The UN Refugee Agency (UNHCR) and the United Nations University for Environment and Human Security (UNU-EHS) launched a report of testimonies last week from refugees in the East and Horn of Africa. The testimonies detail refugee experiences and understanding of the relationship between climate change, conflict, livelihoods and displacement. Conducted in three Ethiopian camps – Shedr, My Ayni and in Fugnido, those interviewed came mainly from Eritrea, Somalia and Sudan. Interviews were also conducted in Uganda, primarily with people who’d fled the Democratic Republic of Congo, Sudan and Somalia. The testimonies themselves are a fascinating but sobering account of situation in the region. Though UNHCR has no mandate to protect those displaced by environmental change the Agency plays an increasingly important role in disaster response. The UN High Commissioner for Refugees – Antonia Gutteres has been particularly vocal over the last few years in pushing for greater UNHCR involvement on climate change.
Many of those interviewed have noticed shifts in weather patterns that go beyond the usual “bouts” of bad weather. Others identify a more permanent shift in weather, predominantly through its striking affect on agriculture.
“Rainfall has been decreasing since the year before liberation – I noticed a very big difference in the height of grass. In the early days it was like savannah grass, now it is short and thin.”
Tigrinya pastoralist from Eritrea, My Ayni Camp, Ethiopia
“The weather has become odder and odder. There used to be floods but today there are no floods. People suffer from famine during the droughts. If there is an absence of rain, nobody can do anything – it is a decision of God.”
Elderly farmer from Eritrea, My Ayni Camp, Ethiopia
Moving away from homelands in response to environmental change was a last resort for most of the people interviewed. The interviews reveal a range of conventional adaptation strategies that small holders developed and used before eventually having to move. The coping strategies included crop switching, storing and transporting water and looking for non-farm work in order to diversify income.
“After the rains became less, we changed our cultivation system – we changed cropping to a short-term cultivation system. We selected grains that could be produced with less rain. Short-term grains only needed 30 days of water. The short-term crop was successful for a while but not as successful as the seeds we used before.”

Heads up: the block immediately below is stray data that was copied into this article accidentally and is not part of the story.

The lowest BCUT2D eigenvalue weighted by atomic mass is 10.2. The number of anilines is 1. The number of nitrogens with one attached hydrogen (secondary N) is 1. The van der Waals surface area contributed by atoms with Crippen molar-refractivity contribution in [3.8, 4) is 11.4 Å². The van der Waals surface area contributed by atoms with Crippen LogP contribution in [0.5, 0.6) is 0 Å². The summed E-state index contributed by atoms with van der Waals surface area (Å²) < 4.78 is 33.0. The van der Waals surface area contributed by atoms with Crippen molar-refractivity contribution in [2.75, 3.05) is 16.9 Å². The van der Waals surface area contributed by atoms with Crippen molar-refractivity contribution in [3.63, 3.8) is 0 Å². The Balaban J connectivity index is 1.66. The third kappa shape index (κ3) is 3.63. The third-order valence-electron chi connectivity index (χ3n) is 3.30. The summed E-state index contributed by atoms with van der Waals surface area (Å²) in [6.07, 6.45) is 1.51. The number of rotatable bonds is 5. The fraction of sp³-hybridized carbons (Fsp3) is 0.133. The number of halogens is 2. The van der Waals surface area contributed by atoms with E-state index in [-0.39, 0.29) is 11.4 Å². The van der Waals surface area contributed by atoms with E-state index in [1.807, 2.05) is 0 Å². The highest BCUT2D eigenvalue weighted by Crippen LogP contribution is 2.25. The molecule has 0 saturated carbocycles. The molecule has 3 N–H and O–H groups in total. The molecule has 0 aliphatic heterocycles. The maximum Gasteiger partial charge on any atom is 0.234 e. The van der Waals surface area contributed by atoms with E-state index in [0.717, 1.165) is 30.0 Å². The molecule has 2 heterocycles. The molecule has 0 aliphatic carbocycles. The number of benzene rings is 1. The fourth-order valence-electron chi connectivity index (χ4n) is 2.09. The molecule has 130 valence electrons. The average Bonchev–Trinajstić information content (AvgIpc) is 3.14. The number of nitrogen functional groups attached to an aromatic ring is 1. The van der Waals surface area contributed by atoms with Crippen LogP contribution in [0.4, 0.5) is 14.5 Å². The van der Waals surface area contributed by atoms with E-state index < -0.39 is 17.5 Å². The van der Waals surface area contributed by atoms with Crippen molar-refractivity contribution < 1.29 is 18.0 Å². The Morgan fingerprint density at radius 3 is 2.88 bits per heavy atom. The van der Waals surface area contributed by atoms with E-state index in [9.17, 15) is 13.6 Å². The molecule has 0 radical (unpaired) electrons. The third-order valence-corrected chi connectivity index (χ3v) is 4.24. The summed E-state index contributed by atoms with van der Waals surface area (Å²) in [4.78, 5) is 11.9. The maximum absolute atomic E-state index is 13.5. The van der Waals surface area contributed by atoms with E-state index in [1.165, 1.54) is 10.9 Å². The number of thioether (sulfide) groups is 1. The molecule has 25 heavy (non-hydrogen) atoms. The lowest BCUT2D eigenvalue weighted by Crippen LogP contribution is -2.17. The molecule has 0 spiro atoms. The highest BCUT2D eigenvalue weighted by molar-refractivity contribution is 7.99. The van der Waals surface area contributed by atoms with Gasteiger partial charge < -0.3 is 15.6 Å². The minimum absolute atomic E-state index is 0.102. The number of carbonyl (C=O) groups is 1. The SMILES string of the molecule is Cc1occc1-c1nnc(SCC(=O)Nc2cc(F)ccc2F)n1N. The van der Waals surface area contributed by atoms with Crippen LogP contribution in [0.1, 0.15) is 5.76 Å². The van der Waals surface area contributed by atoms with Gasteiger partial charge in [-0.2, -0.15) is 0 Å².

Eritrean family, My Ayni Camp
None of those interviewed identified environmental change as a cause of violent conflict. However many did describe resource scarcity, sometimes caused by changing weather patterns as a factor that exacerbated existing conflicts. This is broadly consistent with other research on the connection between climate change and conflict; see for example the International Peace Journal special issue on climate change and conflict. Most people interviewed said they had moved internally first, before eventually crossing an international border. Many stated that their movement was multistage, with different factors affecting each movement. Many described moving within their own country as changing weather patterns degraded their livelihood. This would often lead to several further internal movements, before eventually crossing an international border to escape violence.
Several people pointed to social, political and economic factors that made adapting to changing weather patterns harder or impossible. For example, a number of people stated that repression, violence and state failure made adapting impossible and this lead to their initial displacement.
“And since there was the war, we did not receive any support from the government. Therefore, there are combined factors that made us suffer: droughts and war. If war did not exist, then we might have been able to stay, but now that the land is looted, there is no way for us to claim it.”
Elderly Somali farmer, Nakiavale Settlement, Uganda
The report offers a valuable insight into people’s perceptions of how climate change is affecting migration and displacement on the ground. As the report’s authors point out, it will also help shape how UNHCR responds to displacement linked to climate change in the longer term. Whether or not climate factors play a primary role it’s clear that changing conditions are affecting those who do fall under a UNHCR mandate. A reality that, reluctant or otherwise, the agency will have to respond to. The research also contributes to the growing evidence on the issue. But the nature and methodology of the research are also important. The use of testimonies begins to make the voices of affected communities more central to the debate.